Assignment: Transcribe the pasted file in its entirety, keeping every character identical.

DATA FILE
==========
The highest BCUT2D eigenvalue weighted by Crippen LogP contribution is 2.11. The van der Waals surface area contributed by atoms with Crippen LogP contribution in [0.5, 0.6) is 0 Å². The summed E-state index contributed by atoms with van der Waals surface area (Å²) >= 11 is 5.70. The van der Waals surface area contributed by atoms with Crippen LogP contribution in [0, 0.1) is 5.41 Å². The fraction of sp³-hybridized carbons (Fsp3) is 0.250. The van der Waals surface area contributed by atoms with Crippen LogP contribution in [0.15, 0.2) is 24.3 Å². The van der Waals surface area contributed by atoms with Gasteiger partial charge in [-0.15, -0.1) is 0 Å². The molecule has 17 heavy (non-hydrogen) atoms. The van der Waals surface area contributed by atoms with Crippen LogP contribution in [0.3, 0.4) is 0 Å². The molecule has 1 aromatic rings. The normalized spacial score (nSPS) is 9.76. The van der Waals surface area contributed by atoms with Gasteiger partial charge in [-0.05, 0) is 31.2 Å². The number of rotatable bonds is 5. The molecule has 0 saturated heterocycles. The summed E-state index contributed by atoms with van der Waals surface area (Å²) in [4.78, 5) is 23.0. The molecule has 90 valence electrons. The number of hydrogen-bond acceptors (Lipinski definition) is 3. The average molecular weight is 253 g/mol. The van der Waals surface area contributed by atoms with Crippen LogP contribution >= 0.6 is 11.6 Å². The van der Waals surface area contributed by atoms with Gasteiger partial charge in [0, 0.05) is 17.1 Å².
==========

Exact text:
The highest BCUT2D eigenvalue weighted by Crippen LogP contribution is 2.11. The van der Waals surface area contributed by atoms with Crippen LogP contribution in [0.5, 0.6) is 0 Å². The summed E-state index contributed by atoms with van der Waals surface area (Å²) >= 11 is 5.70. The van der Waals surface area contributed by atoms with Crippen LogP contribution in [0, 0.1) is 5.41 Å². The fraction of sp³-hybridized carbons (Fsp3) is 0.250. The van der Waals surface area contributed by atoms with Crippen LogP contribution in [0.15, 0.2) is 24.3 Å². The van der Waals surface area contributed by atoms with Gasteiger partial charge in [-0.15, -0.1) is 0 Å². The molecule has 17 heavy (non-hydrogen) atoms. The van der Waals surface area contributed by atoms with Crippen LogP contribution in [0.3, 0.4) is 0 Å². The molecule has 1 aromatic rings. The normalized spacial score (nSPS) is 9.76. The van der Waals surface area contributed by atoms with Gasteiger partial charge in [-0.05, 0) is 31.2 Å². The number of rotatable bonds is 5. The molecule has 0 saturated heterocycles. The summed E-state index contributed by atoms with van der Waals surface area (Å²) in [4.78, 5) is 23.0. The molecule has 90 valence electrons. The number of hydrogen-bond acceptors (Lipinski definition) is 3. The average molecular weight is 253 g/mol. The van der Waals surface area contributed by atoms with Crippen LogP contribution >= 0.6 is 11.6 Å². The van der Waals surface area contributed by atoms with Gasteiger partial charge in [0, 0.05) is 17.1 Å².